Maltese puppy development, as it happens in several other toy breeds, follows a developmental pattern that is different compared to the development of several other large dog breeds. There are therefore important things to keep into consideration before adopting a Maltese puppy. Although small breed dogs are known for developing faster than larger breeds, and therefore, are expected to typically finish growing before their larger cousins, things may start a bit at a slow pace initially before they catch up.
Week-by-Week Maltese Puppy Development
When Maltese puppies are born, they tend to weigh on average 4 ounces. As every week goes by, the puppies should be gaining weight steadily. Most growing in this breed will be accomplished in the first 6 months, with a few adjustment in weight and height occurring here and there until reaching 9 months.
According to the American Kennel Club, adult Maltese puppies are expected to weigh under 7 pounds, with the ideal weight being from 4 to 6 pounds preferred.
Below is just a roughly estimated week-by-week Maltese puppy development chart. Every puppy is different so there are no rules of thumb as long as the puppy is happy and healthy.
-At one week, Maltese puppies in general reach 6 ounces.
-At two weeks, the weight may reach 10 ounces.
-At three weeks, expect the puppy to reach around 12 ounces.
-At four weeks, Maltese puppies may reach 14 ounces.
-At five weeks, a Maltese puppy on average should weigh 16 ounces, that is 1 pound!
-At six weeks, Maltese puppies weight around 17 ounces.
-At seven weeks, Maltese puppies are close to 20 ounces.
-At eight weeks, expect them to be around 1 pound and a half.
-At nine weeks, they may be just around 1.8 pounds.
-At 10, Maltese puppies reach on average 2 pounds.
-At 11, they're just a little over 2 pounds.
-At 12 weeks, Maltese pups may weigh 2.5 to 3 pounds.
Slow and Steady Wins the Race
As mentioned, Maltese puppies have a tendency to lag a bit behind when it comes to their development compared to other dogs. Maltese puppy development indeed, is quite slow and the puppies tend to retain puppy traits for quite some time.
Littermate Syndrome: Risks With Getting Two Puppies at Once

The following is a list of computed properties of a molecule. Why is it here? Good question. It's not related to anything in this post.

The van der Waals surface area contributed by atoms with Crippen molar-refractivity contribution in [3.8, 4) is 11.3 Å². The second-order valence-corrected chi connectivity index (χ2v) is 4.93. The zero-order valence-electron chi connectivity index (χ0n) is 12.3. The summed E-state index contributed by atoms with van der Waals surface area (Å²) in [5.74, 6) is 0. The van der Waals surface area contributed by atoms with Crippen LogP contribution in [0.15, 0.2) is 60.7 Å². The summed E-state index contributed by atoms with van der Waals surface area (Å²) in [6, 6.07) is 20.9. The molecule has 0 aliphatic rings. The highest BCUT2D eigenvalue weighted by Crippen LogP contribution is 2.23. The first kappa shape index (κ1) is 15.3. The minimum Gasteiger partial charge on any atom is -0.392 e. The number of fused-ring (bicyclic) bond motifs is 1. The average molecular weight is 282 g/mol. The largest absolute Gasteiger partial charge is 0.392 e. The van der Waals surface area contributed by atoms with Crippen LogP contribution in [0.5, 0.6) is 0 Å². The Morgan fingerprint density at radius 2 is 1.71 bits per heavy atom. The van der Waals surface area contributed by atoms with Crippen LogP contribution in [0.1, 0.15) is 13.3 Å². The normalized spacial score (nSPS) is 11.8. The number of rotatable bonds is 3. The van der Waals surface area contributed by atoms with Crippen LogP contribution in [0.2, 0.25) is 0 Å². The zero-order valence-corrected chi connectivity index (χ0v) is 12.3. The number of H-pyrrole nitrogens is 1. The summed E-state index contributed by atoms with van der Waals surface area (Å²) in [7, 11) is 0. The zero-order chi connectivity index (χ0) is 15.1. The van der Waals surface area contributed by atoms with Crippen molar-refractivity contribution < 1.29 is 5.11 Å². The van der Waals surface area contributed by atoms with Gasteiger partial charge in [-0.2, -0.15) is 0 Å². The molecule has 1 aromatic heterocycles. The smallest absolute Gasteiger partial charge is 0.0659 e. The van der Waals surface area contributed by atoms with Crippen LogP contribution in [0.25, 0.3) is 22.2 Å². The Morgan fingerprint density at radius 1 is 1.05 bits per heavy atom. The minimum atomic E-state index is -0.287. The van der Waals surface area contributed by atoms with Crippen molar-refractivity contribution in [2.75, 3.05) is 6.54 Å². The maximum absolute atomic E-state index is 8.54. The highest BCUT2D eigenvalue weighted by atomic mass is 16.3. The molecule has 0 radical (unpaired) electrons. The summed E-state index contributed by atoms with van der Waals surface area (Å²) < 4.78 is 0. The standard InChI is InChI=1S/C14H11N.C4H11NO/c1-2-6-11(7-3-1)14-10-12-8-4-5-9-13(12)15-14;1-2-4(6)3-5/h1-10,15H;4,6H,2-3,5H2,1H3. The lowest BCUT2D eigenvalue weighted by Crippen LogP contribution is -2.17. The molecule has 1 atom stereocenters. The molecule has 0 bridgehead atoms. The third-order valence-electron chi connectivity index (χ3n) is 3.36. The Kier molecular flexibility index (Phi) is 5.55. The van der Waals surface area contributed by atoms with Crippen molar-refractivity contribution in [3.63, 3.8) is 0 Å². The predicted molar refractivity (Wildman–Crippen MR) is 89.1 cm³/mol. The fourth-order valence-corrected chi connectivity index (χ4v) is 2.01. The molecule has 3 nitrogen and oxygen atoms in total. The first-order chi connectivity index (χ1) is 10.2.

If you're getting two puppies at once from the same litter, you'll need to be aware of littermate syndrome, also referred to as "sibling syndrome" or sibling rivalry. As tempting as it can be to bring home two adorable puppies, there are certain implications to consider at a rational level before giving in to your impulse and listening to your heart.
Discovering Why Dogs Keep Their Mouths Open When Playing
Many dogs keep their mouths open when playing and dog owners may wonder all about this doggy facial expression and what it denotes. In order to better understand this particular behavior, it helps taking a closer look into how dogs communicate with each other and the underlying function of the behavior.
Should I Let My Dog Go Through the Door First?
Whether you should let your dog through the door first boils down to personal preference. You may have heard that allowing dogs to go out of doors first is bad because by doing so we are allowing dogs to be "alphas over us," but the whole alpha and dominance myth is something that has been debunked by professionals.
For sake of comparison, consider that, by the age for four weeks, large breed puppies are bouncing around playing with their littermates and starting to eat solid foods, when Maltese at this time are just barely able to walk and they are still dependent of mother's milk, and therefore, far from being weaned.
A little further down the road, the differences become even more relevant. At 8 weeks, large breed puppies are equipped with milk teeth and are already enjoying kibble. By now, they are ready to leave their mom and littermates to establish in their new homes. Maltese instead, at this time, are just starting to taste food and interacting with their littermates.
Because of these slower Maltese puppy development features, the American Maltese Association Code of Ethics requires that Maltese breeders keep their puppies in their possession up until at least 12 weeks of age.